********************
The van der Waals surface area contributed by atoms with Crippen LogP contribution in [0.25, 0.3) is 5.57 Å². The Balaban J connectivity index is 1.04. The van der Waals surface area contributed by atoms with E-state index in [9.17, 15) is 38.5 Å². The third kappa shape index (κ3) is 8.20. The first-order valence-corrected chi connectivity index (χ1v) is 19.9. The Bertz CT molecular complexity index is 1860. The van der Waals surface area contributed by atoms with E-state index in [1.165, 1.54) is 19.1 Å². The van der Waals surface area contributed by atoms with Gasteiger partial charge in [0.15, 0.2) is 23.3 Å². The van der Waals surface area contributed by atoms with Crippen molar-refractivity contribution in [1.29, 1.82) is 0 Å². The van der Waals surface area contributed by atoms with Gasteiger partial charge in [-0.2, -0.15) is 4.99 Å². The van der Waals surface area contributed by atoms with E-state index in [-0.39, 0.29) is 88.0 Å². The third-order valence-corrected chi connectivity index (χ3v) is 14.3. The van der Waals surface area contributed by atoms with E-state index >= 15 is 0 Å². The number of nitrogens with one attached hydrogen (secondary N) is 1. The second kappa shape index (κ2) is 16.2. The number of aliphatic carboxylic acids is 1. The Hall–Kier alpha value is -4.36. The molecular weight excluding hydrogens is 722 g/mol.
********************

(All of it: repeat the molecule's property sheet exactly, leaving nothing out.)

The van der Waals surface area contributed by atoms with Crippen LogP contribution in [0.25, 0.3) is 5.57 Å². The Balaban J connectivity index is 1.04. The van der Waals surface area contributed by atoms with E-state index in [9.17, 15) is 38.5 Å². The third kappa shape index (κ3) is 8.20. The first-order valence-corrected chi connectivity index (χ1v) is 19.9. The Bertz CT molecular complexity index is 1860. The van der Waals surface area contributed by atoms with E-state index in [1.165, 1.54) is 19.1 Å². The van der Waals surface area contributed by atoms with Gasteiger partial charge in [0.15, 0.2) is 23.3 Å². The van der Waals surface area contributed by atoms with Crippen molar-refractivity contribution in [1.29, 1.82) is 0 Å². The van der Waals surface area contributed by atoms with Gasteiger partial charge in [-0.2, -0.15) is 4.99 Å². The van der Waals surface area contributed by atoms with E-state index in [-0.39, 0.29) is 88.0 Å². The third-order valence-corrected chi connectivity index (χ3v) is 14.3. The van der Waals surface area contributed by atoms with E-state index >= 15 is 0 Å². The number of nitrogens with one attached hydrogen (secondary N) is 1. The second kappa shape index (κ2) is 16.2. The number of aliphatic carboxylic acids is 1. The Hall–Kier alpha value is -4.36. The molecular weight excluding hydrogens is 722 g/mol.